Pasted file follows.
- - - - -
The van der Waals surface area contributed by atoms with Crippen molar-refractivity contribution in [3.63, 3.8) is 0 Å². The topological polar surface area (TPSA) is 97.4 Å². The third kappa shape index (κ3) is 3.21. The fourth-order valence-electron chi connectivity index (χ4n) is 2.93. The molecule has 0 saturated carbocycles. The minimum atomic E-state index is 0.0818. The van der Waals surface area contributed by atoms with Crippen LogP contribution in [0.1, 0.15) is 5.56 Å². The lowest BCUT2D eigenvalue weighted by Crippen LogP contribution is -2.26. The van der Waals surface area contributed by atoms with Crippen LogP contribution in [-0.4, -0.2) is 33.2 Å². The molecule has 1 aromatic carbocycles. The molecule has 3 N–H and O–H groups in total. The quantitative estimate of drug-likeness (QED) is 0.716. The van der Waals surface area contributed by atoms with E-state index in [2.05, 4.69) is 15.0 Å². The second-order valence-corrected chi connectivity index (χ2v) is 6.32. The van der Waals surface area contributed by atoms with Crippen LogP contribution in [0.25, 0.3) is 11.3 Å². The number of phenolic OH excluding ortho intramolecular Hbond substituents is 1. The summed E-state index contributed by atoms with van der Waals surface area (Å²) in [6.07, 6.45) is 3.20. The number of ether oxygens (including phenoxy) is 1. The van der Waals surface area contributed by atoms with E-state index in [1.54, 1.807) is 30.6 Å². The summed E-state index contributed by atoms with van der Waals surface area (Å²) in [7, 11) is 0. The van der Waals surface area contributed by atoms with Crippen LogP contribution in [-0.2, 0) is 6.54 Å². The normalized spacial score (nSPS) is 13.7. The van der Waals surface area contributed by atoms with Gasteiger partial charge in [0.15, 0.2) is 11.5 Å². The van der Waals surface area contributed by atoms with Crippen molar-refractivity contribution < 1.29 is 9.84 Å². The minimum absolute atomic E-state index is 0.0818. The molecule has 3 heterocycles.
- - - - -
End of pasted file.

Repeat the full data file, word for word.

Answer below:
The van der Waals surface area contributed by atoms with Crippen molar-refractivity contribution in [3.63, 3.8) is 0 Å². The topological polar surface area (TPSA) is 97.4 Å². The third kappa shape index (κ3) is 3.21. The fourth-order valence-electron chi connectivity index (χ4n) is 2.93. The molecule has 0 saturated carbocycles. The minimum atomic E-state index is 0.0818. The van der Waals surface area contributed by atoms with Crippen LogP contribution in [0.1, 0.15) is 5.56 Å². The lowest BCUT2D eigenvalue weighted by Crippen LogP contribution is -2.26. The van der Waals surface area contributed by atoms with Crippen LogP contribution in [-0.4, -0.2) is 33.2 Å². The molecule has 1 aromatic carbocycles. The molecule has 3 N–H and O–H groups in total. The quantitative estimate of drug-likeness (QED) is 0.716. The van der Waals surface area contributed by atoms with E-state index in [2.05, 4.69) is 15.0 Å². The second-order valence-corrected chi connectivity index (χ2v) is 6.32. The van der Waals surface area contributed by atoms with Crippen LogP contribution in [0.25, 0.3) is 11.3 Å². The number of phenolic OH excluding ortho intramolecular Hbond substituents is 1. The summed E-state index contributed by atoms with van der Waals surface area (Å²) in [6.07, 6.45) is 3.20. The number of ether oxygens (including phenoxy) is 1. The van der Waals surface area contributed by atoms with E-state index in [1.54, 1.807) is 30.6 Å². The summed E-state index contributed by atoms with van der Waals surface area (Å²) in [7, 11) is 0. The van der Waals surface area contributed by atoms with Crippen LogP contribution in [-0.2, 0) is 6.54 Å². The normalized spacial score (nSPS) is 13.7. The van der Waals surface area contributed by atoms with Gasteiger partial charge in [0.15, 0.2) is 11.5 Å². The van der Waals surface area contributed by atoms with Crippen molar-refractivity contribution < 1.29 is 9.84 Å². The minimum absolute atomic E-state index is 0.0818. The molecule has 3 heterocycles.